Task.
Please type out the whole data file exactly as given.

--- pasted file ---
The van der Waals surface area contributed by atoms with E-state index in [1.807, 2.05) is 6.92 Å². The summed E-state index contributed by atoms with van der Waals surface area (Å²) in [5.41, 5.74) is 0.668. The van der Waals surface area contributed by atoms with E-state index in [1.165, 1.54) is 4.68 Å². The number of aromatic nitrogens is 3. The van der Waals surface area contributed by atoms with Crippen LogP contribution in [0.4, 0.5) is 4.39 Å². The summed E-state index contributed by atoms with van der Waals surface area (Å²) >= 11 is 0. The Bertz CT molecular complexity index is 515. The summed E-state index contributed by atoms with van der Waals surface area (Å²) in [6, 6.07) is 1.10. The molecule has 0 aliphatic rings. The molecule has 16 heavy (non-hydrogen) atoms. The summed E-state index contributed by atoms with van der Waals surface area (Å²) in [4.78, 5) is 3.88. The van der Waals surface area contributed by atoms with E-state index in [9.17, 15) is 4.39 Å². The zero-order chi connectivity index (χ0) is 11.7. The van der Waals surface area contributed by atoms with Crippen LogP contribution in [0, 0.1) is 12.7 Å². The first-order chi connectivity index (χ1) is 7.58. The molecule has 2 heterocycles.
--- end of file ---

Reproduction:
The van der Waals surface area contributed by atoms with E-state index in [1.807, 2.05) is 6.92 Å². The summed E-state index contributed by atoms with van der Waals surface area (Å²) in [5.41, 5.74) is 0.668. The van der Waals surface area contributed by atoms with E-state index in [1.165, 1.54) is 4.68 Å². The number of aromatic nitrogens is 3. The van der Waals surface area contributed by atoms with Crippen LogP contribution in [0.4, 0.5) is 4.39 Å². The summed E-state index contributed by atoms with van der Waals surface area (Å²) >= 11 is 0. The Bertz CT molecular complexity index is 515. The summed E-state index contributed by atoms with van der Waals surface area (Å²) in [6, 6.07) is 1.10. The molecule has 0 aliphatic rings. The molecule has 16 heavy (non-hydrogen) atoms. The summed E-state index contributed by atoms with van der Waals surface area (Å²) in [4.78, 5) is 3.88. The van der Waals surface area contributed by atoms with E-state index in [9.17, 15) is 4.39 Å². The zero-order chi connectivity index (χ0) is 11.7. The van der Waals surface area contributed by atoms with Crippen LogP contribution in [0, 0.1) is 12.7 Å². The first-order chi connectivity index (χ1) is 7.58. The molecule has 2 heterocycles.